People who have purchased or admired Jack's work have often commented about his unique presentation style. - If you will look closely (click on image to enlarge) you will notice that Jack uses two or three outside bevel-cut mats that are mounted to a full cut back mat, but what is totally different about his mounting is that the original, including the mounting board, is also cut at a bevel and laminated to the bottom mat which makes up the back of the presentation. - Jack refers to this as his three dimensional mounting technique and the reason he started doing this early on was because he did not want his early mats to come in contact with the print. Even though he later switched over to four-ply rag backing, he continued to use this early matting technique.
I spotted these trees during the summer months of 1978 and returned the following winter to make this image with the addition of a fresh snowfall.
Without the snow to bring out the abstract design of the trees and trail, the image is simply a jumble of trees and bushes.
When giving lectures to art groups back in the seventies and eighties, I would often use this image preceded by a second image made during the summer months from the same spot to illustrate how pre-visualization worked. I was always surprised at how many people failed to spot the basic concept until I flashed this image on the screen.
Winter lane was made in central Shenandoah Valley of Virginia.
It was early evening when I made this image from mile post one along the Blue Ridge Parkway in western Virginia.
This was what some would call a "grab shot." I just happened to be driving along the ridge for the pure joy of being atop the mountain. As usual, my camera pack was in the back seat so the rest of the story is history. The view over Rockfish Valley to the east was well worth the stop.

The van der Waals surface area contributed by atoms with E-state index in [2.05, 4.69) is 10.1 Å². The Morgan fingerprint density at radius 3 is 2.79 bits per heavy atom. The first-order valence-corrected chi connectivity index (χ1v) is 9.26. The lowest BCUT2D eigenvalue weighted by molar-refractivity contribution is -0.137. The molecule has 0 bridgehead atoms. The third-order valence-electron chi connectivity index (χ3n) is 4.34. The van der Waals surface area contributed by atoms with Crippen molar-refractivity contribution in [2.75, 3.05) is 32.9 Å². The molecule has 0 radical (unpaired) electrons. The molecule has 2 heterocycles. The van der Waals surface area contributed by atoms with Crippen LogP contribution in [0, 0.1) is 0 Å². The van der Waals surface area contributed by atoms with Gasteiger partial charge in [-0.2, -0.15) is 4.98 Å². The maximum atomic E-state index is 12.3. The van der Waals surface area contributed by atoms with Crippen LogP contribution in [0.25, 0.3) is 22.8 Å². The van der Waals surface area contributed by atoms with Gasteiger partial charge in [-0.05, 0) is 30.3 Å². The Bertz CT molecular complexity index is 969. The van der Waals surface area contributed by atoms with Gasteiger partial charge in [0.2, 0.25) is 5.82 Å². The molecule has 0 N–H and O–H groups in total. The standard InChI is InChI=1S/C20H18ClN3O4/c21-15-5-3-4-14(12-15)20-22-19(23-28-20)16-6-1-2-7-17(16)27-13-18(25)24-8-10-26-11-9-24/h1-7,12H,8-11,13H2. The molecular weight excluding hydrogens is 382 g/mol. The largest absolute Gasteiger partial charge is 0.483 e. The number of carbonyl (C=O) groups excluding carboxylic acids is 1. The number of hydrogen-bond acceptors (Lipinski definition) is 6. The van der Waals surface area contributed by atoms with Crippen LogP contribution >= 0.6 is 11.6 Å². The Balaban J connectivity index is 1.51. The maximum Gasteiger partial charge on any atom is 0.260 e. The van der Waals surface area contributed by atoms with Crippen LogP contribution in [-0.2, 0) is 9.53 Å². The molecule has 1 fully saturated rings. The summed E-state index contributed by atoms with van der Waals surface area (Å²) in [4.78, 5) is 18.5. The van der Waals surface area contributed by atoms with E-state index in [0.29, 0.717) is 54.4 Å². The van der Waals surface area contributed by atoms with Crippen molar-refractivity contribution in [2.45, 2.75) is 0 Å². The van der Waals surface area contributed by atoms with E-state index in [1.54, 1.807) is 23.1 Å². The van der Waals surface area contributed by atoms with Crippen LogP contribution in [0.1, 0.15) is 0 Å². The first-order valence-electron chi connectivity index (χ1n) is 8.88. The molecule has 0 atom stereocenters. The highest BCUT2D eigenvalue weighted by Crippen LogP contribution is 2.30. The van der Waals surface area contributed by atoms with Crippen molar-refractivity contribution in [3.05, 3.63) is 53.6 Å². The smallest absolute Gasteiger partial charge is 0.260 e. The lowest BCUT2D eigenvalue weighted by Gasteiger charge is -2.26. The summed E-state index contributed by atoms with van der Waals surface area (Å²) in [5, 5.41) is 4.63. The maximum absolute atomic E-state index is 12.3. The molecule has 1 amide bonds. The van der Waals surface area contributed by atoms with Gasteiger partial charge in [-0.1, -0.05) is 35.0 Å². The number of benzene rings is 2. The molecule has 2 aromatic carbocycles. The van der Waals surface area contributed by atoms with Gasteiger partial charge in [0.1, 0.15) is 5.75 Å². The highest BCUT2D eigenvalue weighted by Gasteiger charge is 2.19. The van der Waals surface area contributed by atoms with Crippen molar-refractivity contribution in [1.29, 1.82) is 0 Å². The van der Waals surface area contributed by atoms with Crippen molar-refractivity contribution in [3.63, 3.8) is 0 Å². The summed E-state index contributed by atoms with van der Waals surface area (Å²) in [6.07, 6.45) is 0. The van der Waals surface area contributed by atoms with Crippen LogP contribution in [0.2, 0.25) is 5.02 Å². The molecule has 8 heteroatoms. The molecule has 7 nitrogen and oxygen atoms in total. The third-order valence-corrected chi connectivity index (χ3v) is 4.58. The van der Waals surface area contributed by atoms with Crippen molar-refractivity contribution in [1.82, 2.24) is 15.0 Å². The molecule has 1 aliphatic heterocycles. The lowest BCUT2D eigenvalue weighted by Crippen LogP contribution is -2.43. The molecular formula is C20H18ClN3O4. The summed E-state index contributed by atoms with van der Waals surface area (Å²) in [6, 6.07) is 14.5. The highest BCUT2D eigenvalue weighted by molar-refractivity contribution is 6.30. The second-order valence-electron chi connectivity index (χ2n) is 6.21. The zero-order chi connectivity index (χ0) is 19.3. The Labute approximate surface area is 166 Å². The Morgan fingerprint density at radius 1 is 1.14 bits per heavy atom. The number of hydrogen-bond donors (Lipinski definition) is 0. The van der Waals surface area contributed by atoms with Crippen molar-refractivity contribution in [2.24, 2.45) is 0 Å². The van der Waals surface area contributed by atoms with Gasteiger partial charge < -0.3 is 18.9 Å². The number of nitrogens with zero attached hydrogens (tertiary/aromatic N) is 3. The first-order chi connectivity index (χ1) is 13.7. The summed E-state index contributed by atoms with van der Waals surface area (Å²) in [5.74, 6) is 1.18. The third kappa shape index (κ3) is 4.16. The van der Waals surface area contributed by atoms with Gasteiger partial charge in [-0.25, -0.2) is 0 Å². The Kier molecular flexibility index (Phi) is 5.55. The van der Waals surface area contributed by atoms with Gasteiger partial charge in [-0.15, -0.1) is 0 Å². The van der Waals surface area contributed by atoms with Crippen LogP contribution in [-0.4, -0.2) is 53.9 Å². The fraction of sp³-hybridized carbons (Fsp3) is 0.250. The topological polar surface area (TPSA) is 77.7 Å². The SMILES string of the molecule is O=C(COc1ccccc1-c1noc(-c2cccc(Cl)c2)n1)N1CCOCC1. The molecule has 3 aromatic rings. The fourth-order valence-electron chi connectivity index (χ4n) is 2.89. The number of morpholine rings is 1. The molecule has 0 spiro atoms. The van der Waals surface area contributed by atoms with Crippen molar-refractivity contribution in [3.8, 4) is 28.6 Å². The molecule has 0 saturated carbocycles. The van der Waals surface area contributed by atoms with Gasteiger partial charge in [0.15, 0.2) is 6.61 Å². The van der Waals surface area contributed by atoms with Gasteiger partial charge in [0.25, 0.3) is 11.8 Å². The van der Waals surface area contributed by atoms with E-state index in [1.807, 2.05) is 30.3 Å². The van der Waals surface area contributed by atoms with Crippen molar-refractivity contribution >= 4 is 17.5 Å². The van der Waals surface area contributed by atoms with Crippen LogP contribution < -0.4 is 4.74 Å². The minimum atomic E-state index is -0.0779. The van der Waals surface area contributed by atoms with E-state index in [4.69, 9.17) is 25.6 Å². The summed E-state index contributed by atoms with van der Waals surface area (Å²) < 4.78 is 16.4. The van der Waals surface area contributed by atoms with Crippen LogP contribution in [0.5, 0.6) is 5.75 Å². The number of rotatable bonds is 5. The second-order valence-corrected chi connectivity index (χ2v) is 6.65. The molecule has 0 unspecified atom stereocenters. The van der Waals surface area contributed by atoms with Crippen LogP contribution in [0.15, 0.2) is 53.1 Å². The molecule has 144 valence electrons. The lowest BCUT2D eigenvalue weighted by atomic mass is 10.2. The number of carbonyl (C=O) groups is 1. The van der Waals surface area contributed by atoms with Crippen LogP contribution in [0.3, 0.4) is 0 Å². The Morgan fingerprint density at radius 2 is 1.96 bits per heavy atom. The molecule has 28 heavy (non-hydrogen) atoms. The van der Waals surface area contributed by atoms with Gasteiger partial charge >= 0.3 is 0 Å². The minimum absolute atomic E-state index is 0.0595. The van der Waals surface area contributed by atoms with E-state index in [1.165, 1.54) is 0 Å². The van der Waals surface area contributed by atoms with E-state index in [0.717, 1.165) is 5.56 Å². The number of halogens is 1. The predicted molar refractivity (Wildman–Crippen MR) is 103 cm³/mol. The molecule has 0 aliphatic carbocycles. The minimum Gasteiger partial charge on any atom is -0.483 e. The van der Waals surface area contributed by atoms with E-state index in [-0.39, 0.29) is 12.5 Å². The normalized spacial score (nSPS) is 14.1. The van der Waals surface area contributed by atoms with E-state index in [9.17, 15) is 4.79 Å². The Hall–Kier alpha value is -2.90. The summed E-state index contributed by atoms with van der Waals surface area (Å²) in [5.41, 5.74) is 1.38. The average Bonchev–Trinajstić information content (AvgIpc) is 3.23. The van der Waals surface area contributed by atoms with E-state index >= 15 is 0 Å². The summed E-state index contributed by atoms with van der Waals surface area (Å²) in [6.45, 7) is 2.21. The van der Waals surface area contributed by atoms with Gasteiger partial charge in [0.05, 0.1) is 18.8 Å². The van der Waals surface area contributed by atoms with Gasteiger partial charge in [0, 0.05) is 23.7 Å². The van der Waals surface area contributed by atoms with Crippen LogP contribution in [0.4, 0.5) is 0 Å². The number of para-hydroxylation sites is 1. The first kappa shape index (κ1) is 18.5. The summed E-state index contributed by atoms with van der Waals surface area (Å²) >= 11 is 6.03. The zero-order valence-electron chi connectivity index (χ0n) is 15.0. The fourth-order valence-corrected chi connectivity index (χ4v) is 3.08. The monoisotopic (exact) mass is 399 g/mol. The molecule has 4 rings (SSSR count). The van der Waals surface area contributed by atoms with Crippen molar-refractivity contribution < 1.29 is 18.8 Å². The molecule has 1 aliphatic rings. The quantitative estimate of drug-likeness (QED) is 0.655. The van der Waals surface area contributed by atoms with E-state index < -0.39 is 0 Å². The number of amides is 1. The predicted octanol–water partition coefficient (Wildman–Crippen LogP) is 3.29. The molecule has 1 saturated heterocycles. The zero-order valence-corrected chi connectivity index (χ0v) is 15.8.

You are looking down at Hightown from Monterey Mountain. Villages are small and quaint in this NW corner of Virginia and when winter sets in it can be windy and very cold. This was such a day, and I had to hold the tripod down to keep the whole thing from blowing over.
What you see here is a mirror image and I had a number of people ask me about this original at art exhibitions because they recognized the scene. "Something is wrong" they would say. "This photograph doesn't look right." And I would tell them that I reversed the negative because I preferred the mirror image to the original view. To make the story sound more realistic, I would say that this is what you see in your rear view mirror as you drove away from the scene. And this is true. I have flipped many negatives to improve the lead-in and overall composition.
This is also a prime example of why I use snow as a means of covering up distractions. The image becomes an abstract in design. All of the bad stuff that you do not want to show up on the original image is buried under a foot of clean snow. And I make it a point to be on site before the snow is disturbed.
-To view a larger image left click on the original.
Highland Lane was made in the extreme northwest corner of Virginia following a snow storm.
Note the split rail fences on either side of the lane.
During the first few decades of the last century, the forests were thick with giant chestnut trees but a blight ravaged the forests and by the late nineteen thirties entire stands of this majestic tree had been wiped out. To this day, the only reminder of the American Chestnuts are a few old stumps and partially covered log shells which are randomly scattered along the wooded ridges of the Appalachians.
On one of my earlier posts, I used a knot hole from an old Chestnut log to frame a blood root--a harbinger of spring along the Appalachians. It was posted on July 3, 2009. It is a lovely example of a piece of aged American Chestnut.
Because of the straight grain and durability of the wood, this tree was commonly used by the early settlers for building log homes and outbuildings. The split rail fences you see here could easily be close to a hundred years old. The tree shown to the left is one of the many sugar maples which are quite common throughout Highland County.